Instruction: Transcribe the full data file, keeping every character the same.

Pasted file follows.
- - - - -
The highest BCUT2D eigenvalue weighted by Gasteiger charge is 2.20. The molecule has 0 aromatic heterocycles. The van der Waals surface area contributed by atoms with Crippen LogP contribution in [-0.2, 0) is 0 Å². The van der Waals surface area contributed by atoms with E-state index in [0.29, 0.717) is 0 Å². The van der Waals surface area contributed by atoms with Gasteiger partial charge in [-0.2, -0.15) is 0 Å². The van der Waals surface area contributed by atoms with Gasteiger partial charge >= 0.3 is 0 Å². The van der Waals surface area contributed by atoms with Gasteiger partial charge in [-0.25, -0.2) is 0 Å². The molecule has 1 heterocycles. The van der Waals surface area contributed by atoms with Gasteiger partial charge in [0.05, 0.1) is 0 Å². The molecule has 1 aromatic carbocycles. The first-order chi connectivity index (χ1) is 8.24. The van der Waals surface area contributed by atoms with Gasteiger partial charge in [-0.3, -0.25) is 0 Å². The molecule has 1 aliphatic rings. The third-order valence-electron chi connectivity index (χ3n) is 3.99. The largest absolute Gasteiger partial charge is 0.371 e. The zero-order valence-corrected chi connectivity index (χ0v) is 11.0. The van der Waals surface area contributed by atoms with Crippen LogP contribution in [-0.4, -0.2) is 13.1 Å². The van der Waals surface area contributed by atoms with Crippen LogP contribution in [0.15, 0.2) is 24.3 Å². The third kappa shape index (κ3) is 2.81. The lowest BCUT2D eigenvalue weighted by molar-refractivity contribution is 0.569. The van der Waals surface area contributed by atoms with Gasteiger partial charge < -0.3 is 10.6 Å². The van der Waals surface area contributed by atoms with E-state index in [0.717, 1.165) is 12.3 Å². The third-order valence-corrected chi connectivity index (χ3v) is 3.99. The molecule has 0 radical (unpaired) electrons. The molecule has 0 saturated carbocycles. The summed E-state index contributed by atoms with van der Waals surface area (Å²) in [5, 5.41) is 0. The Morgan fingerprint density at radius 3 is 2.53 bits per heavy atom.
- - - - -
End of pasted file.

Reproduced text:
The highest BCUT2D eigenvalue weighted by Gasteiger charge is 2.20. The molecule has 0 aromatic heterocycles. The van der Waals surface area contributed by atoms with Crippen LogP contribution in [-0.2, 0) is 0 Å². The van der Waals surface area contributed by atoms with E-state index in [0.29, 0.717) is 0 Å². The van der Waals surface area contributed by atoms with Gasteiger partial charge in [-0.2, -0.15) is 0 Å². The van der Waals surface area contributed by atoms with Gasteiger partial charge >= 0.3 is 0 Å². The van der Waals surface area contributed by atoms with Gasteiger partial charge in [-0.25, -0.2) is 0 Å². The molecule has 1 heterocycles. The van der Waals surface area contributed by atoms with Gasteiger partial charge in [0.05, 0.1) is 0 Å². The molecule has 1 aromatic carbocycles. The first-order chi connectivity index (χ1) is 8.24. The van der Waals surface area contributed by atoms with Gasteiger partial charge in [-0.3, -0.25) is 0 Å². The molecule has 1 aliphatic rings. The third-order valence-electron chi connectivity index (χ3n) is 3.99. The largest absolute Gasteiger partial charge is 0.371 e. The zero-order valence-corrected chi connectivity index (χ0v) is 11.0. The van der Waals surface area contributed by atoms with Crippen LogP contribution in [-0.4, -0.2) is 13.1 Å². The van der Waals surface area contributed by atoms with Crippen LogP contribution in [0.15, 0.2) is 24.3 Å². The third kappa shape index (κ3) is 2.81. The lowest BCUT2D eigenvalue weighted by molar-refractivity contribution is 0.569. The van der Waals surface area contributed by atoms with Gasteiger partial charge < -0.3 is 10.6 Å². The van der Waals surface area contributed by atoms with E-state index in [0.717, 1.165) is 12.3 Å². The third-order valence-corrected chi connectivity index (χ3v) is 3.99. The molecule has 0 radical (unpaired) electrons. The molecule has 0 saturated carbocycles. The summed E-state index contributed by atoms with van der Waals surface area (Å²) in [5, 5.41) is 0. The Morgan fingerprint density at radius 3 is 2.53 bits per heavy atom.